AdministratorNovember 22, 2016 at 3:27 pm
Going through the beginning stages of learning a complex skill – especially a musical instrument – is challenging indeed!
One thing to keep in mind, is that you are pushing yourself to your current limits from week to week, and are presumably playing something for your teacher from week to week that is at the edges of your current ability. So it’s probably going to feel quite a bit less natural and fluid and easy than if you were to prepare something that you played previously, that is easier to play and doesn’t stretch your current skill level quite so much. So sometimes, it can be helpful to go back and play things that you haven’t played for a while, to see how much easier it feels and how much better it sounds.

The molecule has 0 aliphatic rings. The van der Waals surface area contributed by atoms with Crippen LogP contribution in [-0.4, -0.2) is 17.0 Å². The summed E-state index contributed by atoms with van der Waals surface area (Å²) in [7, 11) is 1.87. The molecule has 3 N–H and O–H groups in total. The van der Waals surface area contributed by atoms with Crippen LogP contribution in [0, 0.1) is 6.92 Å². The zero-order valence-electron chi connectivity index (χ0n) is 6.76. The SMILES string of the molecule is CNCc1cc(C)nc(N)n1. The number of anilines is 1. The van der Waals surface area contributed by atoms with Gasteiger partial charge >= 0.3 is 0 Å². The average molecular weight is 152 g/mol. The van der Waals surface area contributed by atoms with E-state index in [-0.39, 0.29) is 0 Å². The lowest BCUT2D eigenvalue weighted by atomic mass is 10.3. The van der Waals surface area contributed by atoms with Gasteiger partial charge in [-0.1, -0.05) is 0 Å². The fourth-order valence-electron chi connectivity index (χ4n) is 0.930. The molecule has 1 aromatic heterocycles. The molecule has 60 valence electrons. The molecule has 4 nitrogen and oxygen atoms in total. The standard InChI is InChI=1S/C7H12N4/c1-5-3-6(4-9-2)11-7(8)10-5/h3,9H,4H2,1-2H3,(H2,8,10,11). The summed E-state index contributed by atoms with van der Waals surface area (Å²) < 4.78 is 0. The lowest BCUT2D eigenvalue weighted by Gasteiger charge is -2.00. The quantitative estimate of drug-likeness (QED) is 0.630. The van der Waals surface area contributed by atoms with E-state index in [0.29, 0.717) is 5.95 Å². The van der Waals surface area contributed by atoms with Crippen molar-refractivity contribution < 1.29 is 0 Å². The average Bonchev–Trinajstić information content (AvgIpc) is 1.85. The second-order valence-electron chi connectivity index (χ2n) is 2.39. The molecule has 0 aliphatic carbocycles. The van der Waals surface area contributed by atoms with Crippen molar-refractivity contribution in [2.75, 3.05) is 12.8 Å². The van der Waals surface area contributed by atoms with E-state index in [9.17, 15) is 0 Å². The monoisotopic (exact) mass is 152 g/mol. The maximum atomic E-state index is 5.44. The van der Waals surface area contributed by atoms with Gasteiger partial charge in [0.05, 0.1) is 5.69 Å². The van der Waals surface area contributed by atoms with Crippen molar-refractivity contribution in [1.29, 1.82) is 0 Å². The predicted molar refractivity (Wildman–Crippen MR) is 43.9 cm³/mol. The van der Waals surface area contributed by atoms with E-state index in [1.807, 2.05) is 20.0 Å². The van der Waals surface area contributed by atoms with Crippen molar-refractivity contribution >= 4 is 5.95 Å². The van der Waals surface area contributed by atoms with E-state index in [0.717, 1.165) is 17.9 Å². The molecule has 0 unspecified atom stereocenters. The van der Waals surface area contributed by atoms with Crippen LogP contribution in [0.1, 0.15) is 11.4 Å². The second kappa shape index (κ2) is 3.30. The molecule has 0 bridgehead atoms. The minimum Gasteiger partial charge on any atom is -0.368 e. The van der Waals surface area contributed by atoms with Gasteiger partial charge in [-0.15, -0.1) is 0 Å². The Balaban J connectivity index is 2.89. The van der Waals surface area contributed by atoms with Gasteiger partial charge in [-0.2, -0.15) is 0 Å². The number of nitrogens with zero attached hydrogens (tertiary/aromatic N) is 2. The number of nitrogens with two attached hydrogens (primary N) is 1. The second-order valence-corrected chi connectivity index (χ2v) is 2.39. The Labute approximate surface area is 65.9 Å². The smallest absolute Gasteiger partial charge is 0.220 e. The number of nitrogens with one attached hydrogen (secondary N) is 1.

But when it comes to preparing for lessons, one of the problems we can run into, is the fact that the way we usually practice sets us up to expect a higher level of performance than we can actually deliver the first time. Meaning, when we practice, if we play through something, then again, and again, each time making further refinements and adjustments to each previous time, we can get to an increasingly higher level of performance – but it’s kind of an illusion. The “momentary” habit strength of our skills is not the same as our “underlying” habit strength, and the only way to gauge our true level of mastery of the passage/piece is to play it cold, only one time, just like we would for a lesson. That is actually what our current level is with that piece. Random or interleaved practice is one way of maximizing actual learning on our instrument, rather than the blocked style of practice we typically engage in which maximizes the momentary strength, at the expense of underlying strength. You can read more about this in a blog post here – and also I recommend the book Make it stick: The science of successful learning, which gets into this and other very cool aspects of how to maximize learning.